Many women experience declines in their memory during and after menopause, a change thought to be due, in part, to the rapid hormonal changes they weather during that time. //
Now, research from the University of Michigan Health System suggests that hormone therapy might help women retain certain memory functions. In a study in the new issue of The Journal of Clinical Endocrinology & Metabolism, they report that a group of postmenopausal women showed more brain activity during a visual memory test than did women who were not taking the hormone therapy.
The 10 postmenopausal women in the study, ages 50-60, were given hormone therapy or a placebo for four weeks, followed by a month with no medications, and then four weeks of the other treatment. Their brain activation was measured as they were shown a complex grid of 81 squares, with 40 of them darkened to form a pattern.
Participants were asked to find the matching image from a choice of two, with the new set of images presented after varying time periods (one to four seconds). During the time that the two images were shown, participants were asked to choose the one that matched the initial grid by pressing one of two buttons on an MRI (magnetic resonance imaging)-compatible response pad.
Those who were taking combined estrogen-progestin hormone therapy showed significantly increased activity in the prefrontal cortex, a region of the brain that is critical in memory tasks, compared with those on placebo (a pill with no medicinal value). The researchers used images from functional MRI, or fMRI, to compare the participants’ brain activity.
“Our findings suggest that even relatively short periods of hormone therapy have effects on the memory systems that may be of benefit to some women during the perimenopausal transition or early postmenopause,” says lead author Yolanda R. Smith, M.D., associate professor in the Department of Obstetrics and Gynecology at the U
-M Medical School.
“Other studies have indicated that long-term hormone therapy is not beneficial for the prevention of chronic illnesses,” Smith says. “But our study indicates that the effects of short-term hormone therapy on brain circuitry and function warrant further study.”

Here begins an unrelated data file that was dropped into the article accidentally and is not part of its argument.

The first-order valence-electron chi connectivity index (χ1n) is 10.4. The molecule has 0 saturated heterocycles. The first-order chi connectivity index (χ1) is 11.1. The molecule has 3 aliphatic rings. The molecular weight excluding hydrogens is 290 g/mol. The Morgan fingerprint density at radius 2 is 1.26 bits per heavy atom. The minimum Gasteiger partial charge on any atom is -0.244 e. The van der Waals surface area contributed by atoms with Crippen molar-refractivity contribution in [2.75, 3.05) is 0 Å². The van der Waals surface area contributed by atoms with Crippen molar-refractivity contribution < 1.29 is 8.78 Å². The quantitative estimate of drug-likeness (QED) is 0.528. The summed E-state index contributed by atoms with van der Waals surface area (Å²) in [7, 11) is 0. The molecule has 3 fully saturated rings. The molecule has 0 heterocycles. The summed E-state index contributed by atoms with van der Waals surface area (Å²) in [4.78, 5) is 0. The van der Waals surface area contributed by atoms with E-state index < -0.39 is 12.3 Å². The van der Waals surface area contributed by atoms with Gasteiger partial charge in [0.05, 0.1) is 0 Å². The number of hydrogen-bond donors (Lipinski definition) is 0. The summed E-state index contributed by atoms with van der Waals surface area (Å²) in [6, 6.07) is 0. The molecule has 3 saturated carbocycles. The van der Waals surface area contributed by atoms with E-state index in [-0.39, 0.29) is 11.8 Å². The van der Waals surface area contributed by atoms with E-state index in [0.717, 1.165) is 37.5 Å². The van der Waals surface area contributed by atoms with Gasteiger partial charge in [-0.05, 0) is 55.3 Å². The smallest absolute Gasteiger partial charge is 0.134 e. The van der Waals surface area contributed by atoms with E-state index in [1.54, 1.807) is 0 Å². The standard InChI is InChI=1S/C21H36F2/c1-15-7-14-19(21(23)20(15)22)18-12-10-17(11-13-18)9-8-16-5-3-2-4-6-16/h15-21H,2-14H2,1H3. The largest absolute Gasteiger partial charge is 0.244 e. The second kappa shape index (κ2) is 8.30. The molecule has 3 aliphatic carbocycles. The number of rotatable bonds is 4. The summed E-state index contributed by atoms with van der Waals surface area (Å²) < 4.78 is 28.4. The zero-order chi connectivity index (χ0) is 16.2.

The role of estrogen in maintaining brain function is of great significance as the population ages and the incidence of dementia increases, says senior author Jon-Kar Zubieta, M.D., Ph.D., associate professor of psychiatry and radiology at the U-M Medical School and associate research scientist at U-M’s Molecular & Behavioral Neuroscience Institute (MBNI).
Zubieta notes that working memory – that is, a limited-capacity storage system that allows the brain to actively maintain and manipulate information that is critical for conducting many daily activities over short time periods – has been demonstrated to be less efficient in older adults. This decline has been linked with changes in the prefrontal cortex.
“Our finding of increased activation in the prefrontal cortex in older women using hormone therapy is important and suggestive of potential therapies that need to be explored further,” he says. “Eventually, this could lead to new options for women as they enter a time when memory problems typically develop.”
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